In September 2021, little Keira Jose’s life changed forever. After a bout with meningitis, the East Vancouver Grade 2 student was diagnosed with a rare heart condition for which there is no cure.
Her mother, Sara Jose, had to quit her job, and withdraw from her Ph.D program, to care for her.
“She does know that it might not end well,” said Jose. “I have had so many sleepless nights, and I don’t know if she is going to wake up.”
Brugada syndrome, a condition that causes potentially lethal cardiac arrhythmias, very rarely strikes children. Keira was forced to withdraw from her regular school, and since September her days have been filled with medical appointments and tests.
Throughout it, Keira changed from being a bright, happy child to someone who struggled with exhaustion, often sleeping all day. She wasn’t able to continue attending school, or run around with friends, because too much exertion could trigger an arrhythmia, explained Jose.
“It was so hard to watch,” said Jose. “Two months earlier everything was fine.”
When a researcher on her team at B.C. Children’s Hospital asked what she liked in an effort to cheer her up, Keira mentioned that she liked to play with makeup.
“The next day he came in drag, wearing makeup and a wig,” said Jose.
He showed Keira some pictures and explained a bit about drag queens.
Keira was dazzled.
“She told me, ‘Mommy, they are so beautiful,’ ” said Jose.
Keira soon discovered there were drag queens on Netflix, and became obsessed with watching Ru Paul’s Drag Race and Call Me Mother. She was particularly enamoured with queens Shea Coulee and Manila Luzon, and thought the latter looked a lot like her older brother — were he to wear makeup.
“Now she wants to meet as many drag queens as she can before she goes. This is her dream, this is her wish,” said Jose.
After temporarily locating to Toronto in June to be closer to a pediatric cardiologist, Keira saw her first drag queen in real life walking down Church Street.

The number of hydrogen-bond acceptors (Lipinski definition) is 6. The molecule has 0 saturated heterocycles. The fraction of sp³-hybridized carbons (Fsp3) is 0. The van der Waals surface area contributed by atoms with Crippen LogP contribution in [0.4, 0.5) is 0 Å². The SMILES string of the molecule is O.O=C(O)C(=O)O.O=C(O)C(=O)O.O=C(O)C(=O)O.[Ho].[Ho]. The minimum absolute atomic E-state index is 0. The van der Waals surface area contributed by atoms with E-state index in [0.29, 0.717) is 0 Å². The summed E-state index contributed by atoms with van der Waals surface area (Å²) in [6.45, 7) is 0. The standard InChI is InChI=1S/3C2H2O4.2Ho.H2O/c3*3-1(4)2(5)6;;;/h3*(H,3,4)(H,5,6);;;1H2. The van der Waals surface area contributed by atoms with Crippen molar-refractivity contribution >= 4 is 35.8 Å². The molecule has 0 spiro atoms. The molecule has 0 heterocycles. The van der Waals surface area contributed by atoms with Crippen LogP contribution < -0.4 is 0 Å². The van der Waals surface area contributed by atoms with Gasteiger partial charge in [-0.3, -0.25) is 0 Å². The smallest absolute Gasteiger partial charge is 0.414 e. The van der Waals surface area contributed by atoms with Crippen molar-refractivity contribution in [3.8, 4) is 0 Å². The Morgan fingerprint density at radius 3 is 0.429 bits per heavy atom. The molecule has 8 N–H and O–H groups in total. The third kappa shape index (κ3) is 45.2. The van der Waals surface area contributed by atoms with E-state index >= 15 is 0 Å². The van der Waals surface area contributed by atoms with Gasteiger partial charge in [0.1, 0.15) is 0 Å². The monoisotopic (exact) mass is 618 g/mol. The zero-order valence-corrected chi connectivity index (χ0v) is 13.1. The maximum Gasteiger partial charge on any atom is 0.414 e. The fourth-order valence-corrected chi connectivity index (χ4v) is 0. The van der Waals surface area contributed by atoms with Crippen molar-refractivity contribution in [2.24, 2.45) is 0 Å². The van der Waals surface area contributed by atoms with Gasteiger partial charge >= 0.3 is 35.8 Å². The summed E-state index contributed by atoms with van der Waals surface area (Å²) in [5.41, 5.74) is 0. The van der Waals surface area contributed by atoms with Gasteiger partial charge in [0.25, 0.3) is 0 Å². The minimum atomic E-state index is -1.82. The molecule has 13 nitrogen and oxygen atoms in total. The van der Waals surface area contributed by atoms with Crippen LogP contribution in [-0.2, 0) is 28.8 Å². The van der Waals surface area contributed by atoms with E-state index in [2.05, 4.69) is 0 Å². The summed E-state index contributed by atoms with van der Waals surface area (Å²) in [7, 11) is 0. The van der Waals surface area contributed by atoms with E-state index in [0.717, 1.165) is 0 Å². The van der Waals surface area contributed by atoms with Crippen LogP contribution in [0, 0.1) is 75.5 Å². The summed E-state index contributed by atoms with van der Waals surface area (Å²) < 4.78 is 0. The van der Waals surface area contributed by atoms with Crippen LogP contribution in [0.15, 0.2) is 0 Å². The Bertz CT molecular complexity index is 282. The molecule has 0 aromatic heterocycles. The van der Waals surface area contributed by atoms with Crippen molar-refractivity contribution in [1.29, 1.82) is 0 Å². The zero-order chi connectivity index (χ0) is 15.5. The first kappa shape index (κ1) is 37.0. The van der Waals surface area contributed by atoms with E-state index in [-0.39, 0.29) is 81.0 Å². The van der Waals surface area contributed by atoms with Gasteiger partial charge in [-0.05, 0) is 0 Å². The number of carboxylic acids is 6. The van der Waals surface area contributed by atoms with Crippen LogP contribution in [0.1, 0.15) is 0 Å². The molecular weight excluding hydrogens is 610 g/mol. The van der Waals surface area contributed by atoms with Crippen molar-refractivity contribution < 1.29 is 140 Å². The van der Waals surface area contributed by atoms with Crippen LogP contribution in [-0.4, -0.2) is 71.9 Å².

Pride was in full swing, and as they watched a drag performer through the open window of The Well, a historic gay bar in Toronto, the owner invited Keira in to watch the show.
“She was star-struck,” said Jose.
And she was making new friends.
It was Keira who learned that there were drag performances at the PNE, so when the mother and daughter arrived home from Toronto on Wednesday she insisted on being taken to the show. Jose brought a little stool for Keira, and found a place at the back. After the For the Love of Legends show, Jose took her to the side of the stage, hoping Keira could do a photo with one of the performers.
Producer Drew Binette had to say no, at first.
“We don’t allow meet-and-greets right now due to COVID rules,” said Binette.
“She was really upset,” said Jose.
She explained to Binette that Keira wanted to meet drag queens: all of them. She needed them.
Binette too started to feel emotional.
“A drag show is not just about a performance, it’s about having a safe space and doing whatever you want to do with your life and being whatever you want to be,” said Binette. “That’s the connection between the performer and the audience.”
Here, right in front of him, was a seven-year-old girl, whose future was uncertain but whose life had been touched by drag. So he asked Keira if she wanted to join the show.
One of the drag performers applied a few jewels to Keira’s face and after nervously learning a few moves backstage, Keira walked out onstage alongside Jaylene Tyme, performing as Cher. Keira blew kisses and lip-synched along with her to I’m Every Woman.
“Everyone was crying,” said Binette.
Everyone, that is, except Keira.
“She was in heaven,” said Jose.
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